Back in 1998, New Line Cinema released Blade, an adaptation of a lesser known Marvel property starring Wesley Snipes. The movie’s phenomenal success would later prove to be the impetus for a whole new generation of blockbuster comic book adaptations, a trend that seemed to have burned itself out in the mid-90s with abysmal releases like The Phantom and the Shaq vehicle Steel. 2000’s X-Men and the long-awaited premiere of a live action Spider-Man movie in 2002 further cemented what comic fans had long dreamed: comic book movies were back and better than ever.
While each year since then, film journalists and analysts have predicted an inevitable oversaturation point, the comic-book-movie trend remains as strong as ever today, as demonstrated last summer when Marvel Studio’s crowning jewel The Avengers became the third-highest grossing movie of all time.
With a wealth of new films coming out both this year (Iron Man 3, Man of Steel, Thor: Dark World, The Wolverine), next year (Captain America: Winter Soldier, Guardians of the Galaxy, X-Men: Days of Future Past) and years to come (The Avengers 2, Edgar Wright’s Ant-Man, The Black Panther, Doctor Strange), this gravy train shows no sign of slowing down.
Truly, it has never been a more exciting time to be a fan of the funny books.
Yet, while Marvel and DC’s most iconic heroes have seen both good adaptations (Batman, Iron Man, etc.) and not-so-good adaptations (Green Lantern, Jonah Hex), any fan worth their salt knows that there are universes filled with characters that would make for compelling screen adventures.
This list will shine on a light on some of the heroes, antiheroes and teams that deserve to have the cinematic treatment.
Dream Actor: Garrett Hedlund (Tron: Legacy, On the Road)
Dream Director:Benh Zeitlin (Beasts of the Southern Wild)
If there were ever a character in need of redemption in the public eye, it would be Aquaman. Long-marginalized due to his undeniably lame characterization on Super Friends, Aquaman garnered a reputation for being a character with little to no power when taken from his ocean homeland. The HBO show Entourage even spent an entire season dealing with the repercussions of Vinnie taking on the lead role in a James Cameron-directed Aquaman film. Yet, those who quickly dismiss Aquaman obviously have little frame of reference. A great warrior and ruler, Aquaman’s powers and abilities extend far beyond an ability to talk to fish (I mean, come on, by definition he controls 70 percent of the Earth). Certainly, Geoff Johns’ recent run in The New 52 has attempted to rectify the damage done to Aquaman’s reputation (to great avail, I might add).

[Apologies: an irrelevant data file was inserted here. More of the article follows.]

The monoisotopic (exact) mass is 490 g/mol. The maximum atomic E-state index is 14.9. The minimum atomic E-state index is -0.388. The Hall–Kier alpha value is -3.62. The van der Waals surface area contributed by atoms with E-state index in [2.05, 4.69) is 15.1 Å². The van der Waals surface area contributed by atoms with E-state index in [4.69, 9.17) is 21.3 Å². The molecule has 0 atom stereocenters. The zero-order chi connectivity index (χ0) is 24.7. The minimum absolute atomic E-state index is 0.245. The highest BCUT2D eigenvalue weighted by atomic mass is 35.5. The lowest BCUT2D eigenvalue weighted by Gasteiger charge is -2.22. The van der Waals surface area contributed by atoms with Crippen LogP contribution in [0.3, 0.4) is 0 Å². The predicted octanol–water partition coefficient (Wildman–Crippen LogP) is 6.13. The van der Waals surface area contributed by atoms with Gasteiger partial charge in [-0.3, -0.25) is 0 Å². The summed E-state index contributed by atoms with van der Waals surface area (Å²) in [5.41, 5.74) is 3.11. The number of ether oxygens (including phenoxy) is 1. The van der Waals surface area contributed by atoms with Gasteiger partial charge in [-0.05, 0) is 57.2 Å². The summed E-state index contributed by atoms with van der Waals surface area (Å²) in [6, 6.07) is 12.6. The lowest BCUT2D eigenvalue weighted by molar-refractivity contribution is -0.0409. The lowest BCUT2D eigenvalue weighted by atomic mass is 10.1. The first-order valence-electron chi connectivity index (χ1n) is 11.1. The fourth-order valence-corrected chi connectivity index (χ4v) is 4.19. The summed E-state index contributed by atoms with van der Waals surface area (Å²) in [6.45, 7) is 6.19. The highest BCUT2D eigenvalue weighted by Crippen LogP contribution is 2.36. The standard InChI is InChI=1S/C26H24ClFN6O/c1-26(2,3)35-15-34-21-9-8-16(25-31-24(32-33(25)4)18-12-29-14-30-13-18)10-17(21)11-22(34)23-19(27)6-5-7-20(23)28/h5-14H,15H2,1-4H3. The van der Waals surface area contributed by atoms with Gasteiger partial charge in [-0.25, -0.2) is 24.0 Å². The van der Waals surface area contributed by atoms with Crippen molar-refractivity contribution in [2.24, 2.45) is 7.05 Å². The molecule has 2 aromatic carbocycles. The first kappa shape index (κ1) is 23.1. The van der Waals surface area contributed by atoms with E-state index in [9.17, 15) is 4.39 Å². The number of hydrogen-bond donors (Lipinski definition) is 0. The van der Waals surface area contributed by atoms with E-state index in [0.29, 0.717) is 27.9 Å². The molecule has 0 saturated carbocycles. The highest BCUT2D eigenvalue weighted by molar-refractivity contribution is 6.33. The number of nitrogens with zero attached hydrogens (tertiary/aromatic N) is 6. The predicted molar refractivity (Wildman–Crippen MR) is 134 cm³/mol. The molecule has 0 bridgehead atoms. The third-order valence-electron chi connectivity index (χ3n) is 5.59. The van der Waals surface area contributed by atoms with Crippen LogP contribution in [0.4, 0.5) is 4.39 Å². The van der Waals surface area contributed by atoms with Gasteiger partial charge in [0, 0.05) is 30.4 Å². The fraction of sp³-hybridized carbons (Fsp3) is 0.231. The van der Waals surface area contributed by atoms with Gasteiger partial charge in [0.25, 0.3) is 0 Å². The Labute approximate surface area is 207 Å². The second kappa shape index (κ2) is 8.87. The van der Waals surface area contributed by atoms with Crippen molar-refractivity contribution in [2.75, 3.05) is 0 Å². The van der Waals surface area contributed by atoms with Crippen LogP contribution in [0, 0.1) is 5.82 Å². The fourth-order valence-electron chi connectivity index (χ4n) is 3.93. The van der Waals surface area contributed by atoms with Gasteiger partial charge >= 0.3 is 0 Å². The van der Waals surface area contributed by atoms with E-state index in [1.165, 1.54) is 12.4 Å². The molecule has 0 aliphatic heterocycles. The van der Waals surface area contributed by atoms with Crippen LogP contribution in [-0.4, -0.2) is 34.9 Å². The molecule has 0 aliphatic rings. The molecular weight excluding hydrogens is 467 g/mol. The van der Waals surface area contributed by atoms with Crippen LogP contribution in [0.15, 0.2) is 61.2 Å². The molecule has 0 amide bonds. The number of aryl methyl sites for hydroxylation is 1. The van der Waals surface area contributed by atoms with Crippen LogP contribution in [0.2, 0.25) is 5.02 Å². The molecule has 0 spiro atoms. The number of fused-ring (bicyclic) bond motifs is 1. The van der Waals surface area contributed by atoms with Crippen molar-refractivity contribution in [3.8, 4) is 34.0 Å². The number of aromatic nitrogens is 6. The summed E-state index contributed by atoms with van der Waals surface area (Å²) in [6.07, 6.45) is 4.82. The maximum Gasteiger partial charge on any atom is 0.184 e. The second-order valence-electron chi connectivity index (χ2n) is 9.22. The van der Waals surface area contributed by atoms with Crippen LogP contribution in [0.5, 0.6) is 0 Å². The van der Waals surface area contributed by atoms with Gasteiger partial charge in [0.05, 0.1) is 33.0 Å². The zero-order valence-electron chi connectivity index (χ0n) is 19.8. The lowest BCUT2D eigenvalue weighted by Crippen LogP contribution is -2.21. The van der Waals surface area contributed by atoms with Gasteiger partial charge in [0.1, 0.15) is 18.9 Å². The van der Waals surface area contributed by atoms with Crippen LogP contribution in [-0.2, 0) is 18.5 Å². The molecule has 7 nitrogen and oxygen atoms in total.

An Aquaman movie would certainly call for the kind of grand scale seen in big-budgeted Hollywood fantasy epics. Having shown he has no fear when it comes to filming on water in harsh, indie-film level conditions, Beasts of the Southern Wild director Benh Zeitlin could definitely bring an excitement and visual dynamism to an Aquaman movie if given a healthy budget and major creative freedom. Thrown in up-and-coming leading man Garrett Hedlund, and you even have serious sex appeal along with the film geek credentials.
11. Moon Knight
Dream Actor: Ben Foster (3:10 to Yuma)
Dream Director: Danny Boyle (Trainspotting, Slumdog Millionaire)
Since his debut back in 1975, Moon Knight has had to bear a fair amount of criticism; specifically, that he was nothing more than Marvel’s rip-off of Batman. And yes, to be fair, the tale of how Marc Spector went from the son of a rabbi to a murderous mercenary to a millionaire philanthropist who moonlights as a crime fighter contains unmistakable elements of The Dark Knight mythos. Yet, as writer Charlie Huston once put it, while Bruce is compelled to the cowl because of the trauma surrounding his parent’s death, Marc Spector fights crime because “it helps him to feel better about all the people he killed when he was a mercenary.” In other words, he’s Batman with a serious case of multiple personality syndrome. In an age where morally ambivalent superheroes go no further than Tony Stark’s Iron Man, a Moon Knight film could very well serve as a nice bit of counter-programing.
Add in an actor like Ben Foster, renowned for playing memorable crazies in films like Alpha Dog and 3:10 to Yuma as well as highly frenetic stylings of Danny Boyle and you’ve got something special on your hands.
Dream Actor: Dwayne Johnson (Fast Five) as Atlas, Kristen Bell (Veronica Mars) as Moonstone, Hailee Steinfeld (True Grit) as Songbird, Jensen Ackles (Supernatural) as Abner Jenkins, Jason Isaacs (The Patriot) as Baron Zemo, Michael Jai White (Black Dynamite) as Luke Cage
Dream Director: Joe Carnahan (The Grey, Smoking Aces)
In a wonderfully subversive take on the traditional superhero team-up scenario, The Thunderbolts consist of a group of supervillains who attempt to masquerade as a noble superhero team for their own selfish gain. Soon, however, they find themselves enjoying the perks of being heroes and decide to reform themselves as Earth’s newest defenders.